The truth is, Jules found a deeper connection with her friends than she had earlier in life. Their college relationship was based on fun and seeing each other all the time. Now they’re older, trying to navigate life and expectations and work and their futures. There’s still drama and fighting and emotions because they’re human beings, but there’s something more powerful that connects them now.

Most of the first season is devoted to Jules learning how the world works when it comes to female friendships — and these women are hilarious as they teach her. Brenda Song is consistently underrated when it comes to comedy. There’s a way that she’s able to perfectly punctuate lines of dialogue with sarcasm that makes her so endearing. Madison is an interesting character, too, and I love that none of the women in the show are elevated as the “cool” or “flawless” one. Madison’s pride is a stumbling block. Izzy’s constant need for approval gets her into trouble (at least she’s self-aware of her codependency), and Stella’s tendency to numb or ignore her feelings causes issues.

Jules is the protagonist of the series and manages to transform pretty splendidly. She learns not just how to open up, but how to step outside of something that is comfortable and familiar and into the unknown. The season ends essentially with Jules standing up for herself — but most importantly, standing up for her friends. She doesn’t do everything in the series perfectly (she lies and tries to appease others rather than challenge them), but she grows. She learns how to become a better woman and a better friend. She stops being scared and starts actually living.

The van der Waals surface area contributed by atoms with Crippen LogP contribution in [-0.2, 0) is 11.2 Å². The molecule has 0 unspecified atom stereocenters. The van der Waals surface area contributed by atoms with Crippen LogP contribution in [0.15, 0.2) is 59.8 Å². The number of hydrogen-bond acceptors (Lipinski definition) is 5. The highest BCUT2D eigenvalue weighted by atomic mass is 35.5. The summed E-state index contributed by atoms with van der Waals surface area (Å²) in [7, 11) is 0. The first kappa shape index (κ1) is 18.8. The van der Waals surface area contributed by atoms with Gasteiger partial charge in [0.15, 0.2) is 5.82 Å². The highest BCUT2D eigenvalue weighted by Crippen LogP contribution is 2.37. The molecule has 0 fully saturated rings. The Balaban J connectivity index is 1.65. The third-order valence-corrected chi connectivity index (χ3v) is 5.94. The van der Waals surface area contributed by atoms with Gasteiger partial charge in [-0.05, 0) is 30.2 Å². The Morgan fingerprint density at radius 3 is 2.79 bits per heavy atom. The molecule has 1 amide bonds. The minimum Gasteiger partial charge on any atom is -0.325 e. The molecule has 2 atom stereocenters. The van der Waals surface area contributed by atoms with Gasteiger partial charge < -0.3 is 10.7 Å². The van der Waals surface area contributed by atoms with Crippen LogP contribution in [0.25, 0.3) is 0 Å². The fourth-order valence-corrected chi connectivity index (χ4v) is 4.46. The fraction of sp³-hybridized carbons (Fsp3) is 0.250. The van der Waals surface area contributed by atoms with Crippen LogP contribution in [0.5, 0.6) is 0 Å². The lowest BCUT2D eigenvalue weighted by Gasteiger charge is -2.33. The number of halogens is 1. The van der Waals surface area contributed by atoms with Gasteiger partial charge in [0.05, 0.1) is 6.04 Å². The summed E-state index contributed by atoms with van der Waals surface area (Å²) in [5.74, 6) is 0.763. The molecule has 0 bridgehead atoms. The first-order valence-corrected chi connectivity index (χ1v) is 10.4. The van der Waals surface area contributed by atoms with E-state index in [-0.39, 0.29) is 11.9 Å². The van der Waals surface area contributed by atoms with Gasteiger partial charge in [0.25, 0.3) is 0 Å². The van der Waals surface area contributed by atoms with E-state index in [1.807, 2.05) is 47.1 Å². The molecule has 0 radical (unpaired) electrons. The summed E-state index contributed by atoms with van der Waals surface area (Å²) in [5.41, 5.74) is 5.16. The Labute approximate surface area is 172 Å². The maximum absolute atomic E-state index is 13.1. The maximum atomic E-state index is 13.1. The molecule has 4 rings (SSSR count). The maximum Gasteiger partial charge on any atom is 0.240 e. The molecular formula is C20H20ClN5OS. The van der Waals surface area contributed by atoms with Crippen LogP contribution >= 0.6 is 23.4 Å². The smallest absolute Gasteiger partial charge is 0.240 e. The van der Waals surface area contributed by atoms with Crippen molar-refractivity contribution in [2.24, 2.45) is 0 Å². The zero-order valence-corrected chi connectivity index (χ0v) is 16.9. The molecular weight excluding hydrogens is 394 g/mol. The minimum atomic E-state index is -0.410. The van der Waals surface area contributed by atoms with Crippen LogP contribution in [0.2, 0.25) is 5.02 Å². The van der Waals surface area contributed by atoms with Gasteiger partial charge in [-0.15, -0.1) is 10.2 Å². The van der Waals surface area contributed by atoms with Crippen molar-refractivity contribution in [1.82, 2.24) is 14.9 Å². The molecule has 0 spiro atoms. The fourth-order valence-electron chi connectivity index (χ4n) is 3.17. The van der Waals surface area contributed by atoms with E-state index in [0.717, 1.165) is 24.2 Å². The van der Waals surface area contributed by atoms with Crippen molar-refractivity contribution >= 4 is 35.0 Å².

Kat Dennings, by the way, does a fabulous job at conveying Jules’ emotional journey. Not only is Kat just a hilarious actress, but also emotive (the endings of “Mama Bear” and “Feminist” prove that she can do a lot with small scenes). Something else I’m thankful for is that this show didn’t use Jules’ magical realism as a way to convince the audience that something was wrong with her, or use it as a problem-solving tool only. Jules’ imagination continues to run along even as she’s evolving and growing. It isn’t used as an escapist tool but rather as a way to process the world — and something super quirky too!

Madison, Stella, and Izzy get to grow a bit too. Shay Mitchell does an excellent job with dry humor, and that’s definitely Stella’s forte. But she also takes charge of her life and future, applying to business school because it’s something she wants. Everyone expects Stella to be the beautiful, fun party girl all the time. And Stella bitterly decides to act the way everyone sees her in one episode. But it’s really important not just to highlight the fact that Stella is beautiful and smart, but also ambitious. She’s a woman who seems, to outsiders, like she has no plan or purpose. But she cares about things and bettering herself.